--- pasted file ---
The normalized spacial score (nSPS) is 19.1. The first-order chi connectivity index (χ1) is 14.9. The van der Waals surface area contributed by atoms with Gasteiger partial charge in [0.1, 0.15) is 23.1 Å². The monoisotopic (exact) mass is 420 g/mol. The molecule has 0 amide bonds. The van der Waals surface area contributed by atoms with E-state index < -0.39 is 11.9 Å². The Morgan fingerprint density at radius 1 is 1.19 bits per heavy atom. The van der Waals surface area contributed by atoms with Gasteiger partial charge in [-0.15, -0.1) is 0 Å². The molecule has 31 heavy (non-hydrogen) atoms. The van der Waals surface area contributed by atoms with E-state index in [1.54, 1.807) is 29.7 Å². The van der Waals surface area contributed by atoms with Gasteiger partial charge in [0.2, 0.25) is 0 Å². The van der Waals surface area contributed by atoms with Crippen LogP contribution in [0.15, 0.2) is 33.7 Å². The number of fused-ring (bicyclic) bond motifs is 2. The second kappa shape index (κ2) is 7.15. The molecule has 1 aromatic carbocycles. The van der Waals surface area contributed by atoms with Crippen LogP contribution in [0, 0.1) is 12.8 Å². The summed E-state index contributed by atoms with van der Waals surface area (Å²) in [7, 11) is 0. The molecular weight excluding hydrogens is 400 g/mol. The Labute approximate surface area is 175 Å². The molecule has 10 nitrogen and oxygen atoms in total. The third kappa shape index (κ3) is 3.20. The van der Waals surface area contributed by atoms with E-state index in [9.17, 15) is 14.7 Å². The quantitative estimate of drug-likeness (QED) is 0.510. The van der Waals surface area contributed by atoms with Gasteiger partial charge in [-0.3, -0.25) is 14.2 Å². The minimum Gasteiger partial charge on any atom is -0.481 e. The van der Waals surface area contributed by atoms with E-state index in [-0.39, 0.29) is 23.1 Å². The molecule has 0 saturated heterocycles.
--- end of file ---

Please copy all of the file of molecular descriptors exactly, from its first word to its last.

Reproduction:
The normalized spacial score (nSPS) is 19.1. The first-order chi connectivity index (χ1) is 14.9. The van der Waals surface area contributed by atoms with Gasteiger partial charge in [0.1, 0.15) is 23.1 Å². The monoisotopic (exact) mass is 420 g/mol. The molecule has 0 amide bonds. The van der Waals surface area contributed by atoms with E-state index < -0.39 is 11.9 Å². The Morgan fingerprint density at radius 1 is 1.19 bits per heavy atom. The van der Waals surface area contributed by atoms with Gasteiger partial charge in [-0.15, -0.1) is 0 Å². The molecule has 31 heavy (non-hydrogen) atoms. The van der Waals surface area contributed by atoms with E-state index in [1.54, 1.807) is 29.7 Å². The van der Waals surface area contributed by atoms with Gasteiger partial charge in [0.2, 0.25) is 0 Å². The van der Waals surface area contributed by atoms with Crippen LogP contribution in [0.15, 0.2) is 33.7 Å². The number of fused-ring (bicyclic) bond motifs is 2. The second kappa shape index (κ2) is 7.15. The molecule has 1 aromatic carbocycles. The van der Waals surface area contributed by atoms with Crippen LogP contribution in [0, 0.1) is 12.8 Å². The summed E-state index contributed by atoms with van der Waals surface area (Å²) in [7, 11) is 0. The molecular weight excluding hydrogens is 400 g/mol. The Labute approximate surface area is 175 Å². The molecule has 10 nitrogen and oxygen atoms in total. The third kappa shape index (κ3) is 3.20. The van der Waals surface area contributed by atoms with E-state index in [9.17, 15) is 14.7 Å². The quantitative estimate of drug-likeness (QED) is 0.510. The van der Waals surface area contributed by atoms with Gasteiger partial charge in [-0.3, -0.25) is 14.2 Å². The minimum Gasteiger partial charge on any atom is -0.481 e. The van der Waals surface area contributed by atoms with E-state index in [-0.39, 0.29) is 23.1 Å². The molecule has 0 saturated heterocycles.